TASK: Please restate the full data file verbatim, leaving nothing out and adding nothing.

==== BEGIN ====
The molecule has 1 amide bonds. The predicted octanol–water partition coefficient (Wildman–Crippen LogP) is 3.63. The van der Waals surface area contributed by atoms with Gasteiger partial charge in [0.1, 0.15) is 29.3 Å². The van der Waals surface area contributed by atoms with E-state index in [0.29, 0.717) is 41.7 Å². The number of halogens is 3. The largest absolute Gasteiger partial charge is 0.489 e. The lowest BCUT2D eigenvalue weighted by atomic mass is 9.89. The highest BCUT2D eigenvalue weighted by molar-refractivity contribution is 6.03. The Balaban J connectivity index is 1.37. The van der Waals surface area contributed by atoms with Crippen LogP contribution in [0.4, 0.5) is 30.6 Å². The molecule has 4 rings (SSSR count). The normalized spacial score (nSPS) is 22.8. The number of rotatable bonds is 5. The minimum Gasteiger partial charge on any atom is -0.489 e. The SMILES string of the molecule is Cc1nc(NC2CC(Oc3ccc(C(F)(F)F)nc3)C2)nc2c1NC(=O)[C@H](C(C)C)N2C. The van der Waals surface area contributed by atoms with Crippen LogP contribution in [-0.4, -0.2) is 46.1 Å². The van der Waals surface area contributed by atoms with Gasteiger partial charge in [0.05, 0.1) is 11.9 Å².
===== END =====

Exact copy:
The molecule has 1 amide bonds. The predicted octanol–water partition coefficient (Wildman–Crippen LogP) is 3.63. The van der Waals surface area contributed by atoms with Gasteiger partial charge in [0.1, 0.15) is 29.3 Å². The van der Waals surface area contributed by atoms with E-state index in [0.29, 0.717) is 41.7 Å². The number of halogens is 3. The largest absolute Gasteiger partial charge is 0.489 e. The lowest BCUT2D eigenvalue weighted by atomic mass is 9.89. The highest BCUT2D eigenvalue weighted by molar-refractivity contribution is 6.03. The Balaban J connectivity index is 1.37. The van der Waals surface area contributed by atoms with Crippen LogP contribution in [0.4, 0.5) is 30.6 Å². The molecule has 4 rings (SSSR count). The normalized spacial score (nSPS) is 22.8. The number of rotatable bonds is 5. The minimum Gasteiger partial charge on any atom is -0.489 e. The SMILES string of the molecule is Cc1nc(NC2CC(Oc3ccc(C(F)(F)F)nc3)C2)nc2c1NC(=O)[C@H](C(C)C)N2C. The van der Waals surface area contributed by atoms with Crippen LogP contribution in [-0.4, -0.2) is 46.1 Å². The van der Waals surface area contributed by atoms with Gasteiger partial charge in [0.05, 0.1) is 11.9 Å².